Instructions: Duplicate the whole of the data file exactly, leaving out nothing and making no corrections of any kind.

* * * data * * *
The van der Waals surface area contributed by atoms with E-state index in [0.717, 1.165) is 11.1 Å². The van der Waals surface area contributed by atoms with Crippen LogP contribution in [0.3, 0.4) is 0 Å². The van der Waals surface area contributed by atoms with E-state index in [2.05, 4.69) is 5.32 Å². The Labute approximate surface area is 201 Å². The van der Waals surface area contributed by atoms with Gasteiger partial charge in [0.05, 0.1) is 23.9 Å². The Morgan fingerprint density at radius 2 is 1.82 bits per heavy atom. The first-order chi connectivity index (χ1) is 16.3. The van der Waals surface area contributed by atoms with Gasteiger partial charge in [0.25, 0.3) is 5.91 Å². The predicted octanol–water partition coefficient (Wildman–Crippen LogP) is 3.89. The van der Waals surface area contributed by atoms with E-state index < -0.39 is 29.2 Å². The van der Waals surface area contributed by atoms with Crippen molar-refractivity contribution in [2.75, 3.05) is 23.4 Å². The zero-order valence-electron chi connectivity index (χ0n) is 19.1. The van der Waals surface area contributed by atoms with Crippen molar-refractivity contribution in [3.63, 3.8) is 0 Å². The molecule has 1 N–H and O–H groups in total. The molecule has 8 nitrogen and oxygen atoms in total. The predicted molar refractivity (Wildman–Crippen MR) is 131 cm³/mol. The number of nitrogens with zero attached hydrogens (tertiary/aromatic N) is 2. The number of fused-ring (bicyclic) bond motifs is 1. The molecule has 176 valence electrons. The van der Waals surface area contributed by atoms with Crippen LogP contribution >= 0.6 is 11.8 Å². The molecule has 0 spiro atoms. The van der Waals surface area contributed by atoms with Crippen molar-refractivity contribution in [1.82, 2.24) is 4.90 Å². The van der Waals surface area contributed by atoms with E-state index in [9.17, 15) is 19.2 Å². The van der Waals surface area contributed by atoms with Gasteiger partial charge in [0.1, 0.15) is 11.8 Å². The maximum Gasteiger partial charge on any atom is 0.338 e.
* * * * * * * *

The van der Waals surface area contributed by atoms with E-state index in [0.717, 1.165) is 11.1 Å². The van der Waals surface area contributed by atoms with Crippen LogP contribution in [0.3, 0.4) is 0 Å². The van der Waals surface area contributed by atoms with E-state index in [2.05, 4.69) is 5.32 Å². The Labute approximate surface area is 201 Å². The van der Waals surface area contributed by atoms with Gasteiger partial charge in [0.05, 0.1) is 23.9 Å². The Morgan fingerprint density at radius 2 is 1.82 bits per heavy atom. The first-order chi connectivity index (χ1) is 16.3. The van der Waals surface area contributed by atoms with Gasteiger partial charge in [0.25, 0.3) is 5.91 Å². The predicted octanol–water partition coefficient (Wildman–Crippen LogP) is 3.89. The van der Waals surface area contributed by atoms with E-state index < -0.39 is 29.2 Å². The van der Waals surface area contributed by atoms with Crippen molar-refractivity contribution in [2.75, 3.05) is 23.4 Å². The zero-order valence-electron chi connectivity index (χ0n) is 19.1. The van der Waals surface area contributed by atoms with Crippen molar-refractivity contribution in [3.63, 3.8) is 0 Å². The molecule has 1 N–H and O–H groups in total. The molecule has 8 nitrogen and oxygen atoms in total. The predicted molar refractivity (Wildman–Crippen MR) is 131 cm³/mol. The number of nitrogens with zero attached hydrogens (tertiary/aromatic N) is 2. The number of fused-ring (bicyclic) bond motifs is 1. The molecule has 176 valence electrons. The van der Waals surface area contributed by atoms with Crippen LogP contribution >= 0.6 is 11.8 Å². The molecule has 0 spiro atoms. The van der Waals surface area contributed by atoms with Crippen molar-refractivity contribution in [1.82, 2.24) is 4.90 Å². The van der Waals surface area contributed by atoms with E-state index in [9.17, 15) is 19.2 Å². The van der Waals surface area contributed by atoms with Gasteiger partial charge in [0.1, 0.15) is 11.8 Å². The maximum Gasteiger partial charge on any atom is 0.338 e.